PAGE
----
We chat to a couple of innovative farmer/florists about their arrangements, sustainable practices, public workshops and about the trend in dried flowers.
Like many industries, the world of floristry is changing. Some flowers are imported from far flung countries and heavily sprayed, and many floristry practices still involve materials that are less than ideal for our planet. However, there’s now more of a choice around your flowers: where and how they are grown, and how they are packaged and delivered.
Another eco-friendly option is using dried flowers (a trend that’s still going strong) – in bouquets, in striking wall installations, fashioned around mirrors and suspended from ceilings for a wonderful canopy of textures and colours.
Raglan Floral Co
Kristel Lindfield from Raglan Floral Co grows her flowers at her Raglan home. “In the summertime, the majority of my flowers are from my property, especially for weddings.” She says it’s ideal being able to pick “delicate, dainty” flowers for bouquets on the day, such as beautifully scented garden roses in romantic tones.
Kristel grows blooms such as dahlia, cosmos, nigella, “flowers with a traditional, romantic feel”, as well as lots of natives. “The shrubs, vines and foliage – those are the elements that really make your flowers special,” she says.
Her sustainable approach to growing starts from her gentle no-till approach to the soil, with a focus on building up the soil’s health, and only natural sprays are used on the plants. She avoids things like oasis floral foam, all her wrapping is reusable or compostable, and she only uses New Zealand-grown product.
Kristel dries many of the flowers and uses them in many creative ways, including DIY dried floral packages that she sends out with instructions – sounds like a fun home workshop idea. (She also notes her brides are choosing their bouquets with a view to drying them as keepsakes.)
Her workshops are fun events where you can get a group together to make flower crowns or dried wreaths, or spend a day learning about growing, harvesting and arranging cut flowers, plus there are kids’ workshops too.
Pretty Bloom Room – Cust Flower Farm
Another farmer/florist, Renée Williamson is the owner of Pretty Bloom Room – Cust Flower Farm, just out of Rangiora in Canterbury. Her business is based at her home property, where she grows flowers and has a workshop.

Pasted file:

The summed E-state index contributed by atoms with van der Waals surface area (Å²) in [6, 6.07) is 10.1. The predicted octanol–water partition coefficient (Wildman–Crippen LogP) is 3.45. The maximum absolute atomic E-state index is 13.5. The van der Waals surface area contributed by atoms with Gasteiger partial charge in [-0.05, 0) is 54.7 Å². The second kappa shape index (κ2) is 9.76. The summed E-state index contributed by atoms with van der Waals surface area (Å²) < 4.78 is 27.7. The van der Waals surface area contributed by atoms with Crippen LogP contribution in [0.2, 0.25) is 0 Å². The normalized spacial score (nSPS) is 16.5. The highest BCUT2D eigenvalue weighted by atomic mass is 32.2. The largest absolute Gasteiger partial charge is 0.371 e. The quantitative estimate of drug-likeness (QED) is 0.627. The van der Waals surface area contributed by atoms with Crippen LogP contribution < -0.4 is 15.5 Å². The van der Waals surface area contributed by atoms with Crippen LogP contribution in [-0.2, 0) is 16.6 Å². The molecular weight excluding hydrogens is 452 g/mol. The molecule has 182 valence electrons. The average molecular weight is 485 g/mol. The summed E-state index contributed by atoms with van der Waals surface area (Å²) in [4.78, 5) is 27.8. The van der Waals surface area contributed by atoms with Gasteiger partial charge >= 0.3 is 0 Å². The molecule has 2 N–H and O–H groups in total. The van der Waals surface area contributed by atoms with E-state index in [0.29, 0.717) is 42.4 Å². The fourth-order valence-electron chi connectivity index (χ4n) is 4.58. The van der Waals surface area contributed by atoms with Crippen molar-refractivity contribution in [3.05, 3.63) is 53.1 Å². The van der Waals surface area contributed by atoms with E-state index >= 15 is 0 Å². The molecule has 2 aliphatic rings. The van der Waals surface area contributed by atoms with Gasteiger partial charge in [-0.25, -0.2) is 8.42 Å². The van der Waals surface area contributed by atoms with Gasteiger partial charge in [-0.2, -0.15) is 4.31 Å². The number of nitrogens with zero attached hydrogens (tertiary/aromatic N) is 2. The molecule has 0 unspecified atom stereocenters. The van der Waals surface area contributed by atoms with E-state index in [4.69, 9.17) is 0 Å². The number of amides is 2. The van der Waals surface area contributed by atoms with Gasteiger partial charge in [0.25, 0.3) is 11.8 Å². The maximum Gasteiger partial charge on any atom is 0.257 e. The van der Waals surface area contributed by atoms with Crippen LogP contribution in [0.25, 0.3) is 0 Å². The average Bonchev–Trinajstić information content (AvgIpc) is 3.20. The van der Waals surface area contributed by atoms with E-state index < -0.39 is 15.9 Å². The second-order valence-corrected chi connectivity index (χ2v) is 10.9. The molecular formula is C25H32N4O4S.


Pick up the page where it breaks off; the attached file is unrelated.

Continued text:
“I predominately grow perennials, instead of flowers from seed, as they dry better,” she explains, naming hydrangeas, peonies, roses and gypsophila as favourites. When choosing what to plant, she asks herself: “Is it something brides will love? Will it grow back every year? Is it a dryable flower?”
Renée has seen a massive growth in demand for dried flowers, especially for homes; her creations range from simple bouquets to elaborate hanging installations. She’s starting out in wedding arrangements and is interested in marrying fresh and dried flowers in bridal bouquets.
Keep her business as sustainable as possible, Renée avoids sprays, uses recycled wrapping and avoids plastic. Her flower subscription approach is all about being waste free, too: she delivered the flowers to the door, loose in a bucket for people to arrange themselves, and at the same time, picks up the bucket from the previous delivery. “It’s a ‘straight from the farm’ look. I want to let people know the person who delivered them, has grown them.”
Renée’s DIY Bridal Bucket is along the same lines, although the brides pick which blooms they want. “I work out how many buckets they need, then the bridesmaids make them together the night before,” she says.
Renée’s held a couple of mother and daughter workshops, where they’ve made heart-shaped wreaths, and more classes are planned, from bridal bouquets to arranging flowers at home, as well as some school holiday fun for kids. Keep an eye out.
Check Pretty Bloom Room out here: hooley.co.nz/listing/pretty-bloom-room-cust-flower-farm/
By Sarah Nicholson